Buffy the Vampire Slayer: In Every Generation, There is a Chosen One | Tor.com

Buffy the Vampire Slayer on Tor.com

Buffy the Vampire Slayer: In Every Generation, There is a Chosen One

Here’s a little something to blow everyone’s minds: this being 2012, March 10th will mark the fifteenth anniversary of the Buffy the Vampire Slayer premiere on the now-dead WB Television Network. What’s more, the BtVS film, starring Kristy Swanson, hit screens in 1992, five years earlier. By my reckoning, friends and fandom, that makes the Slayer franchise just about old enough to gamble.

This calls for some partying, don’t you think? And also, perhaps inevitably, a rewatch.

When I contemplated looking at all of BtVS again, not quite a decade since “Chosen” brought down the curtain on Sunnydale, California, I decided not to dive right into “Welcome to the Hellmouth” and “The Harvest.” First, I thought, I’d take a quick glance at the original film. Remember this?

Buffy the Vampire Slayer (version 1.0) was a weird mix of action, girl power and broad, occasionally dumb, comedy. I saw it in the theater, for some reason, and enjoyed it more than it perhaps deserved. Kristy Swanson made a good Buffy, I thought, vulnerable and tough by turns. Rutger Hauer delivered good villain cheese, as he always does, and Donald Sutherland as Merrick was a perfectly adequate Watcher. This first Buffy’s growth into the Slayer role—despite the silly gags that undermined the powerful underlying story and Joss Whedon’s crackling dialog—had moments that were truly engaging.

Still, we all know it couldn’t hold a candle to the series, right?

“Welcome to the Hellmouth” throws a tentative storyline back to the original film, without locking itself into its canon. Buffy has been kicked out of school… the one, we’re left to assume, that we saw in the movie. She and a much more attentive version of her mom have ditched dad and moved to a new town. The fate of her previous Watcher is left murky—we are left to remember Merrick, and his death, without dwelling on it.

It’s an elegant compromise in its way, acknowleging that something came before without making too much of the link. It also saves audiences familiar with the basic Buffyverse infrastructure from having to sit through a rerun of Buffy’s origin story.

Like all series pilots, the two-part BtVS opener is all about setting the stage and getting us up close and personal with the cast. To that end, it spends a lot of time just showcasing the players, introducing us to Buffy, Giles, Willow, Xander and Joyce. We get to know Sunnydale, which is as much a character as any of the human (or inhuman) participants in the show. We get a first day at school, complete with an exciting bonus Hellmouth. And finally, as a bonus, there’s a glance by a few people who become more important: Angel, Cordelia, Darla and the year’s big bad, the Master.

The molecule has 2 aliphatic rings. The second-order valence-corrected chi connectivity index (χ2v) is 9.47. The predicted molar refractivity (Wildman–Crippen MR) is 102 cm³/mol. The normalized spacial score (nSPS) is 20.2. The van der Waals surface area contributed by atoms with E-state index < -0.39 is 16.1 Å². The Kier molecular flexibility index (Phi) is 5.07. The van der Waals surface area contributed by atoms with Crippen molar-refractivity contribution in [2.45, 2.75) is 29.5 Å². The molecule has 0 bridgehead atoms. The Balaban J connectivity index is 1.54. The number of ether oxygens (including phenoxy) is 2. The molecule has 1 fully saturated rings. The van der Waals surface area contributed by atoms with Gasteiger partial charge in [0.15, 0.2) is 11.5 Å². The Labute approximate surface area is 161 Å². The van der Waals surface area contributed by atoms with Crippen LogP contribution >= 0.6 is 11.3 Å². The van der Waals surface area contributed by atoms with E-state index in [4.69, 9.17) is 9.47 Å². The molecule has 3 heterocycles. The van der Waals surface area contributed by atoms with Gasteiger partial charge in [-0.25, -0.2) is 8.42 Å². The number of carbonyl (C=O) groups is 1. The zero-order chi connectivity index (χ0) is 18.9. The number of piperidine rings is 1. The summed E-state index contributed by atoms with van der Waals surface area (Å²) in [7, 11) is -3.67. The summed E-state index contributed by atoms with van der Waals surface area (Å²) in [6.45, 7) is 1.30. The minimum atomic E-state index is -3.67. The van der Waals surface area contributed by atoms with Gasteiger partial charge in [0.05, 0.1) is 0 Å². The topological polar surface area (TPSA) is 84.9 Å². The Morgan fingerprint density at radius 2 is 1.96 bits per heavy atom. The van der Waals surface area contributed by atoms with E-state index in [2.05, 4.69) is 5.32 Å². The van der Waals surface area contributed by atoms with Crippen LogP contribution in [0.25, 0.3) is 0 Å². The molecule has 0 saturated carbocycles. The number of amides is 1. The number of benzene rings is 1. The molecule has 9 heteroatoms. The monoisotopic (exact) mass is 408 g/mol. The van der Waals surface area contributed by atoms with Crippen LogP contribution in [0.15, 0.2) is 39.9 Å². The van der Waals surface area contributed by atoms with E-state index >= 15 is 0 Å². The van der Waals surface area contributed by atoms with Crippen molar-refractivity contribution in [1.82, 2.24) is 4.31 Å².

Most of all, we get Sarah Michelle Gellar, taking on the Chosen Role as if it were the part she was born to play. Through her, we see that the only thing more complicated than being a superhero might be being a teen superhero, with no legal independence, no driver’s license, and a randomly applied curfew. The secret ID and super-life are tough, excruciatingly so—and this is a theme the show never leaves behind. If Spiderman’s thematic catchphrase is “with great power comes great responsibility,” Buffy’s might go on to elaborate: “And a fair amount of of kvetching from the rest of the team.”

Spidey, of course, has no team. Buffy, by contrast, grows to be the head of a formidable, evil-battling crew. She defers to Giles, especially in these early episodes, but she never follows her Watcher’s orders without question, as her predecessors apparently did. When bucks have to stop, it’s Buffy making the hard choices—and taking the brunt of the fallout.

A prolonged battle isn’t something she wants. Buffy arrives in Sunnydale, in fact, nursing the hope that her destiny hasn’t followed her. When it turns out she’s relocated to a mystical war zone, she takes up the fight both as a soldier and a budding officer: she starts making tactical decisions and giving orders right away. She takes responsibility for the others and because they’re not an actual army, they take the opportunity to second-guess her. I remember a lot of those judgments as being rather cruel—we’ll see how they look this time around.

As I rewatched this opening two-parter, this was what really struck me: how far Buffy comes, over the course of seven seasons, as a leader. In the film, she’s all but alone. In Sunnydale, she immediately starts creating a support base that expands steadily over time. In the series finale, she deploys these resources brilliantly, changing the rules of the Slayer game. She alters not just her own situation, but the fundamental balance of power in the ongoing Buffyverse struggle between good and evil.

She’s never perfect, and she doesn’t get it all right. She pays bitterly for every mistake. BtVS was a terrific journey, and I remember that I loved tuning in every week, for all those years, to watch it play out.

So… fifteen years later. It’s time to go there again, don’t you think?


Next Monday: The highs and lows of Season 1!

A.M. Dellamonica has a short story up here on Tor.com—an urban fantasy about a baby werewolf, “The Cage” which made the Locus Recommended Reading List for 2010.


Back to the top of the page


This post is closed for comments.

Our Privacy Notice has been updated to explain how we use cookies, which you accept by continuing to use this website. To withdraw your consent, see Your Choices.